Can a band get better with age? Can they continually get better with each release? That’s an argument that both sides of the coin have a myriad of examples to pull from. The answer probably lies somewhere in between – bands can continue to improve their albums over a short period of time before hitting a proverbial plateau, or bands often times are all over the map with their execution for varying reasons. While music may be the most subjective thing in the world and trying to get people to agree to pin the “better” or “best” tag on an album is like trying to herd packs of rabid raccoon in the middle of the night, one listen to the newest offering from Seattle’s Black Breath should have most people in agreement that it’s their most accomplished and downright bad ass offering to date.
Seattle is about as far away geographically speaking as you can get from Sweden, but little by little Black Breath have been doing their best to close the gap, so to speak. On newest offering, Slaves Beyond Death, they take it a step further to the point where you wonder if they imported a blizzard’s worth of snow straight from Stockholm to spread around the studio. This album is a dirty, gritty reminder of what Swedish death metal sounded like before the entire scene got way too caught up in the whole “melodic” tag. Tracks like “A Place of Insane Cruelty” and the title track chug along like a death metal locomotive picking up steam as it starts to crest the ridge before losing the brakes on the way back down. Throw in some snifters of black and thrash elements and the whole album seethes ‘old school’ while never becoming stale or ever wreaking of parody. For example, album closer “Chains of the Afterlife” starts with the type of twin guitar lament you’d find opening a classic thrash piece before ripping into a blackened thrash masterpiece, complete with sweeping guitar solos and somber interludes. “Seed of Cain” meanwhile has a similar ambient opening before delving deep into a circle pit where death and thrash metal are knocking each other silly and enjoying every bloody minute of it.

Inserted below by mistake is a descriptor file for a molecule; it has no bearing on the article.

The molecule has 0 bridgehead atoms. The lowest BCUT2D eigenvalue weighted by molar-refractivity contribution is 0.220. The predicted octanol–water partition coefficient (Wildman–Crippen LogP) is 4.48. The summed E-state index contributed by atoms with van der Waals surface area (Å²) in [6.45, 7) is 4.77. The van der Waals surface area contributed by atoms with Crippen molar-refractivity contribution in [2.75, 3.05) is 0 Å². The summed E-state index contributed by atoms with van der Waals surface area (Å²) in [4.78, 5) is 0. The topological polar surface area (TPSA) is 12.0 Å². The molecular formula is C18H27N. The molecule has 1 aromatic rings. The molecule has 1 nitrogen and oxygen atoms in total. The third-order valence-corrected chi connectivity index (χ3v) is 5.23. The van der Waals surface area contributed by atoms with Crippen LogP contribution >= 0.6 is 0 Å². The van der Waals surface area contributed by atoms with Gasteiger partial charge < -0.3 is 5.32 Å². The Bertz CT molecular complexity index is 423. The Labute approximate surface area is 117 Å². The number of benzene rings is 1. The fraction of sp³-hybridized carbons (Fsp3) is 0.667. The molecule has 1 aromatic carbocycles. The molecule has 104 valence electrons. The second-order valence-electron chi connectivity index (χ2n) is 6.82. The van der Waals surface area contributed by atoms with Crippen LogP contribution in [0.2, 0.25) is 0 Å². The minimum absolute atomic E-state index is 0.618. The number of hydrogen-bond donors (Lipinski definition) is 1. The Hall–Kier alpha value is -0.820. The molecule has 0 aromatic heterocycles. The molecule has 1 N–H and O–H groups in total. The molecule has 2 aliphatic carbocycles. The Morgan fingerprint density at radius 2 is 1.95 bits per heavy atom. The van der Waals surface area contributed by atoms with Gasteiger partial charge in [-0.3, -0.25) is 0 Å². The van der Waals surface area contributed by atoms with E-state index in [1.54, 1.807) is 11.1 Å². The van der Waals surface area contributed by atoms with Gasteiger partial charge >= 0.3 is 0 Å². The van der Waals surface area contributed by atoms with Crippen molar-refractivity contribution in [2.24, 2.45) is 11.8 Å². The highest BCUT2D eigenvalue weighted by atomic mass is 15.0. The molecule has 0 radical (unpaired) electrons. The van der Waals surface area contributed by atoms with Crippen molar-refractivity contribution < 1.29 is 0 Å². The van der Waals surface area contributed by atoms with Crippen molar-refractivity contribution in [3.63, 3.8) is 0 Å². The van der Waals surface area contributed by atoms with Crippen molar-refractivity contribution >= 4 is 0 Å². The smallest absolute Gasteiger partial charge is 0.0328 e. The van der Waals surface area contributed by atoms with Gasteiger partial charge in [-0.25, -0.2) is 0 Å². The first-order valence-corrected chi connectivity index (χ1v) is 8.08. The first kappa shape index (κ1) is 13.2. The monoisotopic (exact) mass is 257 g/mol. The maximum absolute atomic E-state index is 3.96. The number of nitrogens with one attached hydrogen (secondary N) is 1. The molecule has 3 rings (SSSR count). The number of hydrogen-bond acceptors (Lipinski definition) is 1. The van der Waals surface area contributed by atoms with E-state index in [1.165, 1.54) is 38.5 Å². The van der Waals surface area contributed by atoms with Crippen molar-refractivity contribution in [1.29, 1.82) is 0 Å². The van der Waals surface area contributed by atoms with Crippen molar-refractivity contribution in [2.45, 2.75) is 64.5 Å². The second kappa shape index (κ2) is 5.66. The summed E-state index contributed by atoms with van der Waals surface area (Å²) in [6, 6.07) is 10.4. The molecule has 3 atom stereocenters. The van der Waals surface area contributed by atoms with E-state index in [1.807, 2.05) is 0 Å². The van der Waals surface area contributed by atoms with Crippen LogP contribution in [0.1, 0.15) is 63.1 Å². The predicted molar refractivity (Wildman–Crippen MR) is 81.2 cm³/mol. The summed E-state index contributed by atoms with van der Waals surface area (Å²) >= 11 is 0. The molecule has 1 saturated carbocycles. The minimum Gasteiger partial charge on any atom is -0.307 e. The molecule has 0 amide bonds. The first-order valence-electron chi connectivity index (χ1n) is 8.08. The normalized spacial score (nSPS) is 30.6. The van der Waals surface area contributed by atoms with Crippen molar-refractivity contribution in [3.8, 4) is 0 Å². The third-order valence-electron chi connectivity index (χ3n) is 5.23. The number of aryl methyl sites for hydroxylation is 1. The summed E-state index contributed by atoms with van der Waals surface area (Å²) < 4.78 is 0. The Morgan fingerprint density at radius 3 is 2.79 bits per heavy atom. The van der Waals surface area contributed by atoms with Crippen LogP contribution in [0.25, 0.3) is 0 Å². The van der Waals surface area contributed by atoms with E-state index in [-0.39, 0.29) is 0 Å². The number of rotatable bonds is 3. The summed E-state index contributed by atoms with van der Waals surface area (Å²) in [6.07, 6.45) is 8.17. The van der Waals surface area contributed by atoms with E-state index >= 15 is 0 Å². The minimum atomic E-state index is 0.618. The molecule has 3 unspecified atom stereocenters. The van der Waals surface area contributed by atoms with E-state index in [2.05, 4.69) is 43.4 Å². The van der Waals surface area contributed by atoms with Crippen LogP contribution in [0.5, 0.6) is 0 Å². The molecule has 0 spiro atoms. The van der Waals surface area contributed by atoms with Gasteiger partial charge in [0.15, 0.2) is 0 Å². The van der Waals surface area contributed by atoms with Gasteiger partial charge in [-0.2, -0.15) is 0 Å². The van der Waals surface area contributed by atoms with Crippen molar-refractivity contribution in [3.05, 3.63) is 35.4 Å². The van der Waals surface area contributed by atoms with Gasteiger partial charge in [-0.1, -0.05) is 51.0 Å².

Over their somewhat brief career Black Breath are a band that has appealed and played to a large swath of the Metal Pantheon. They’ve shared stages with everyone from Converge to Napalm Death to Neurosis to Goatwhore and just about everyone in between. The appeal to such a wide audience has come with creating albums that deftly wove together various sub-genres into a unique and powerful sound. On this album it almost feels as if they just said ‘fuck it’ and went straight for the jugular. That is to say, they grabbed the best elements off the previous efforts – the obvious homage to the Swedish sound, the tips of the cap to doom, black and thrash metal – and decided to expound on them in ways that have taken their sound to even darker depths. To say this is a band firing on all cylinders would be a massive understatement and to say that Slaves Beyond Death is their best album to date, while certainly arguable, would not be far-fetched at all.
Slaves Beyond Death is out via Southern Lord on September 25. You can listen to the title track at the Black Breath Bandcamp page.